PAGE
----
Bear Lake residents oppose power plant
Company says dam project will produce clean electricity
A company's proposal to produce what it says will be "scarce, clean, peak-hour electricity" by building a dam and hydroelectric plant near Bear Lake in Hook Canyon is being met with resistance from some of the area's more well-known residents.
"In all the time we've been around Bear Lake, it's the most frightening thing I've seen yet," Merlin Olsen said over the phone Friday from his home in Park City.
Olsen made himself available to media to talk about Bear Lake and a proposal by Symbiotics LLC.
Olsen, 67, was born in Logan and graduated from Utah State University, where he also earned a master's degree in economics. In the NFL he played for the Los Angeles Rams and later gained TV fame as a character on "Little House on the Prairie."
As a child, Olsen said he couldn't wait for visits to Bear Lake. One of the first cabins built on Bear Lake belonged to the grandfather of Olsen's wife, Susan, to whom he's been married for 46 years.
The cabin, which Olsen said is still in the family, remains a popular destination for the Olsens' children and grandchildren, who spend lots of time during the summer months boating, fishing and relaxing on the banks of Bear Lake's clear blue waters.
"That's a special place for us as a family," he said. "I have lots of emotional ties to the lake."
Olsen has been involved since the early 1990s with a group called Bear Lake Watch, and he's currently president of the group. He is not the only sports celebrity to have a stake in Bear Lake's well being, however.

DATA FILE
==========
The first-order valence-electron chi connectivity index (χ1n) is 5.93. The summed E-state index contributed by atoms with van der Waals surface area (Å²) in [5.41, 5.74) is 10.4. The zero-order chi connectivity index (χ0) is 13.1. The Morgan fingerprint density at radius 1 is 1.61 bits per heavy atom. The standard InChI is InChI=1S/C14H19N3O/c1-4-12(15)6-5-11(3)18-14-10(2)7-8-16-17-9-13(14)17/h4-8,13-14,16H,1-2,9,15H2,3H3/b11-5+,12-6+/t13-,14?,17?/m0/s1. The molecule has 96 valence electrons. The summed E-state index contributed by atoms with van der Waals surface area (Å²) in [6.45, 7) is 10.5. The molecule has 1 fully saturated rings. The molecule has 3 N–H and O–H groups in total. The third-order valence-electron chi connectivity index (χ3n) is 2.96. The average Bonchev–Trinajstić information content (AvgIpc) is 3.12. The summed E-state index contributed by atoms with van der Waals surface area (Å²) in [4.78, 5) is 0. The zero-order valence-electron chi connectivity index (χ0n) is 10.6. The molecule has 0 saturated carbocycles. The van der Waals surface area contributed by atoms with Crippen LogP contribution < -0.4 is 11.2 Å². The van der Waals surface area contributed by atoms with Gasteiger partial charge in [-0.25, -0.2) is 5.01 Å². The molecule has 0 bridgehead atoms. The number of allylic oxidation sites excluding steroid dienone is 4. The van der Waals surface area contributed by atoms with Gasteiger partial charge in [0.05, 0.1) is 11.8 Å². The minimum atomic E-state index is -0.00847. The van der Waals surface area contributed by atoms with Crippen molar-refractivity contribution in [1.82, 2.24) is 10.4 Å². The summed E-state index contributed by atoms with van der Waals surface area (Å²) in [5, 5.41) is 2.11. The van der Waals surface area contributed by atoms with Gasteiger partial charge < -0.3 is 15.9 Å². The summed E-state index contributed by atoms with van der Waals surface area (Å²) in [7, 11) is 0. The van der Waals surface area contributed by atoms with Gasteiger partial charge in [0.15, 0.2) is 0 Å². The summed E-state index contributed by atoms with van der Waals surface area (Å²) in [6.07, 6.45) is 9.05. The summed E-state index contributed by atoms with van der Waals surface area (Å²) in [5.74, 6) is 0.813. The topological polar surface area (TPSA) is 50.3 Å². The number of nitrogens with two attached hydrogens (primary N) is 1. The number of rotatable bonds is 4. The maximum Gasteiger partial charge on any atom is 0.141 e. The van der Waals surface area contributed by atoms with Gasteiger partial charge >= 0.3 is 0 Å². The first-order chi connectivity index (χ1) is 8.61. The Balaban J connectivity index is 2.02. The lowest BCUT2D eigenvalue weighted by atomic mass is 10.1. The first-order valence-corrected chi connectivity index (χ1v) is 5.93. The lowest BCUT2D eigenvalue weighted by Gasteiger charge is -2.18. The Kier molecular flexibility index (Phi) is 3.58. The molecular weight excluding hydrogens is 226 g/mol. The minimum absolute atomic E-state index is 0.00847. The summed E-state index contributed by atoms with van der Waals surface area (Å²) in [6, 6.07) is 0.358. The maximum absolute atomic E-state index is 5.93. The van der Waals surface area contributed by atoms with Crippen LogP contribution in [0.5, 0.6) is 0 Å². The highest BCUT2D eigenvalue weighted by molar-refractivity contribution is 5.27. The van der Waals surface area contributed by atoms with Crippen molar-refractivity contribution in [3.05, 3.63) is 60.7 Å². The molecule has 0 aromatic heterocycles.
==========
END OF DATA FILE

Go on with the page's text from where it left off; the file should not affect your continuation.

Former NBA coach Dick Motta operates a bed and breakfast on the Idaho side of Bear Lake. Utah Jazz assistant coach Phil Johnson spends time at his cabin on the lake and his wife is on the Bear Lake Watch board.
A host of critics, including Olsen, are already worried that Symbiotics' dam and pump project will change the lake's look and alter its ecosystem by disturbing Bear Lake's bottom. Symbiotics also has been accused of wanting to do the project primarily as a money-making scheme, buying energy at a low price during the night to operate its facility and selling electricity at a higher cost to consumers during the day.
"It's not the right project for a lake like Bear Lake," Olsen said. He and others believe there will even be a net loss of energy in the marketplace when factoring how much power the plant will consume for its operations compared to how much electricity it will sell.
Symbiotics has filed a pre-application document with the Federal Regulatory Commission. Company officials say all the electricity produced would be used along the increasingly in-demand Wasatch Front. Unlike coal-fired power plants, Symbiotics says its project will not produce air pollution or emit carbon dioxide, believed to be a major cause of global warming.
The company's plan is to do a two-year environmental study that will include looking at the impact of tunneling under the lake to draw enough water during the night that will reduce the lake's level by three inches.
Olsen is worried the tunneling process will damage the lake by stirring up centuries worth of a fine sediment at the bottom and disturbing the ecosystem, in particular the habitat for four species of fish found nowhere else in the world. The long-term impact of Symbiotics' plan could mean those fish will one day become federally listed as endangered, thereby creating "chaos" in the way people use and access the lake.
The plan calls for storing water in a 1,210 acre-feet reservoir, behind a 160-foot dam, and then pumping it back into the lake during the day to generate electrical power through 14 reversible pump-turbines. About nine miles of transmission lines would need to be installed, which Symbiotics said would likely be buried underground. With that, Symbiotics officials say the Hook Canyon Pumped Storage Project would have a minimal impact on the environment.
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